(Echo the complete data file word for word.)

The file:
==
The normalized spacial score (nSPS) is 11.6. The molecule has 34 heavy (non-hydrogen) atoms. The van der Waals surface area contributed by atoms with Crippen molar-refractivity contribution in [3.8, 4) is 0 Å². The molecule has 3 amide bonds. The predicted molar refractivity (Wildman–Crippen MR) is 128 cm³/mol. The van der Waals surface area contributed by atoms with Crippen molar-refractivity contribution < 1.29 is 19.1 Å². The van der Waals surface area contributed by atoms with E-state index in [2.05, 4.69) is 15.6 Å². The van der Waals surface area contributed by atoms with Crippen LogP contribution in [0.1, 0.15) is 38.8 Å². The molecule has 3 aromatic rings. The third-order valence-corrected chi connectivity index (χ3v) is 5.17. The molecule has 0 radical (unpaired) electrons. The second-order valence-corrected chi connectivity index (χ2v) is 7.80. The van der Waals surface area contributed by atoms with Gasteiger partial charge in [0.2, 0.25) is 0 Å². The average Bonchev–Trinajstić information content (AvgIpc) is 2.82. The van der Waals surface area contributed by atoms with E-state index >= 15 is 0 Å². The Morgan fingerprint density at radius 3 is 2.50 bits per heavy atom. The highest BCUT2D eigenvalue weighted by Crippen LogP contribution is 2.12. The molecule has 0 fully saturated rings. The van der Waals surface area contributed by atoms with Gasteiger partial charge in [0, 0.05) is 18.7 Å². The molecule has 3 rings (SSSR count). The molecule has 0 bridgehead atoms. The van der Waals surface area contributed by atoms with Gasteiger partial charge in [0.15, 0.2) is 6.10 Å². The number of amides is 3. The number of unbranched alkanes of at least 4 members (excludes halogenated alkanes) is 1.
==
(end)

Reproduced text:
The normalized spacial score (nSPS) is 11.6. The molecule has 34 heavy (non-hydrogen) atoms. The van der Waals surface area contributed by atoms with Crippen molar-refractivity contribution in [3.8, 4) is 0 Å². The molecule has 3 amide bonds. The predicted molar refractivity (Wildman–Crippen MR) is 128 cm³/mol. The van der Waals surface area contributed by atoms with Crippen molar-refractivity contribution < 1.29 is 19.1 Å². The van der Waals surface area contributed by atoms with E-state index in [2.05, 4.69) is 15.6 Å². The van der Waals surface area contributed by atoms with Crippen LogP contribution in [0.1, 0.15) is 38.8 Å². The molecule has 3 aromatic rings. The third-order valence-corrected chi connectivity index (χ3v) is 5.17. The molecule has 0 radical (unpaired) electrons. The second-order valence-corrected chi connectivity index (χ2v) is 7.80. The van der Waals surface area contributed by atoms with Gasteiger partial charge in [0.2, 0.25) is 0 Å². The average Bonchev–Trinajstić information content (AvgIpc) is 2.82. The van der Waals surface area contributed by atoms with E-state index >= 15 is 0 Å². The Morgan fingerprint density at radius 3 is 2.50 bits per heavy atom. The highest BCUT2D eigenvalue weighted by Crippen LogP contribution is 2.12. The molecule has 0 fully saturated rings. The van der Waals surface area contributed by atoms with Gasteiger partial charge in [0, 0.05) is 18.7 Å². The molecule has 3 rings (SSSR count). The molecule has 0 bridgehead atoms. The van der Waals surface area contributed by atoms with Gasteiger partial charge in [0.15, 0.2) is 6.10 Å². The number of amides is 3. The number of unbranched alkanes of at least 4 members (excludes halogenated alkanes) is 1.